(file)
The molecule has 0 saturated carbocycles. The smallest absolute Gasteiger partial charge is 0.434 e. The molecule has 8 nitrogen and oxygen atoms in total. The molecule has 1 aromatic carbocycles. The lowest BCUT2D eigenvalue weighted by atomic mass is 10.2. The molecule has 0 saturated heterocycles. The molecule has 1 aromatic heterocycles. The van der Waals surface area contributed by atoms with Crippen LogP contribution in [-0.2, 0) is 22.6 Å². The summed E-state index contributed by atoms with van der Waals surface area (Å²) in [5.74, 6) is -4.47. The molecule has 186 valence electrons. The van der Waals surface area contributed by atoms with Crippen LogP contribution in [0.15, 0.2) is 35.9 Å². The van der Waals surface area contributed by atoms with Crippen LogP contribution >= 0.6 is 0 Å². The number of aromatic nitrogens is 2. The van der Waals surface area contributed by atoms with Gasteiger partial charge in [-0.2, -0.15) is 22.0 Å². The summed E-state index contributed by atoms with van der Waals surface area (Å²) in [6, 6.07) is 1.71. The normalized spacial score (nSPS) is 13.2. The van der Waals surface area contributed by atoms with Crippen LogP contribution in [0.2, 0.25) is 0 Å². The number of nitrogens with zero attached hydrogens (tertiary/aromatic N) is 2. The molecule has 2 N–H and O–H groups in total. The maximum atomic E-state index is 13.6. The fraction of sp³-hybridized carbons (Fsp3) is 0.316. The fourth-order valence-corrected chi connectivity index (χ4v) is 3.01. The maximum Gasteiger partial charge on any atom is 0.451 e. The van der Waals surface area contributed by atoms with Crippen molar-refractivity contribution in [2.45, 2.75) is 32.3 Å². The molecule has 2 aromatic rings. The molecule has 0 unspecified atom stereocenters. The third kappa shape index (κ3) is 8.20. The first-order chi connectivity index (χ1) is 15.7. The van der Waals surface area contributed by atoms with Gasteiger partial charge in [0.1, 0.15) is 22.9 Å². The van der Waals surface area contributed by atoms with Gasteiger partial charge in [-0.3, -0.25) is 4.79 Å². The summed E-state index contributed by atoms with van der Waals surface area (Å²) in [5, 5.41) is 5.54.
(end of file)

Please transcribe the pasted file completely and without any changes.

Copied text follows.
The molecule has 0 saturated carbocycles. The smallest absolute Gasteiger partial charge is 0.434 e. The molecule has 8 nitrogen and oxygen atoms in total. The molecule has 1 aromatic carbocycles. The lowest BCUT2D eigenvalue weighted by atomic mass is 10.2. The molecule has 0 saturated heterocycles. The molecule has 1 aromatic heterocycles. The van der Waals surface area contributed by atoms with Crippen LogP contribution in [-0.2, 0) is 22.6 Å². The summed E-state index contributed by atoms with van der Waals surface area (Å²) in [5.74, 6) is -4.47. The molecule has 186 valence electrons. The van der Waals surface area contributed by atoms with Crippen LogP contribution in [0.15, 0.2) is 35.9 Å². The van der Waals surface area contributed by atoms with Crippen LogP contribution >= 0.6 is 0 Å². The number of aromatic nitrogens is 2. The van der Waals surface area contributed by atoms with Gasteiger partial charge in [-0.2, -0.15) is 22.0 Å². The summed E-state index contributed by atoms with van der Waals surface area (Å²) in [6, 6.07) is 1.71. The normalized spacial score (nSPS) is 13.2. The van der Waals surface area contributed by atoms with Crippen LogP contribution in [0.2, 0.25) is 0 Å². The number of nitrogens with zero attached hydrogens (tertiary/aromatic N) is 2. The molecule has 2 N–H and O–H groups in total. The maximum atomic E-state index is 13.6. The fraction of sp³-hybridized carbons (Fsp3) is 0.316. The fourth-order valence-corrected chi connectivity index (χ4v) is 3.01. The maximum Gasteiger partial charge on any atom is 0.451 e. The van der Waals surface area contributed by atoms with Crippen molar-refractivity contribution in [2.45, 2.75) is 32.3 Å². The molecule has 2 aromatic rings. The molecule has 0 unspecified atom stereocenters. The third kappa shape index (κ3) is 8.20. The first-order chi connectivity index (χ1) is 15.7. The van der Waals surface area contributed by atoms with Gasteiger partial charge in [0.1, 0.15) is 22.9 Å². The van der Waals surface area contributed by atoms with Gasteiger partial charge in [-0.3, -0.25) is 4.79 Å². The summed E-state index contributed by atoms with van der Waals surface area (Å²) in [5, 5.41) is 5.54.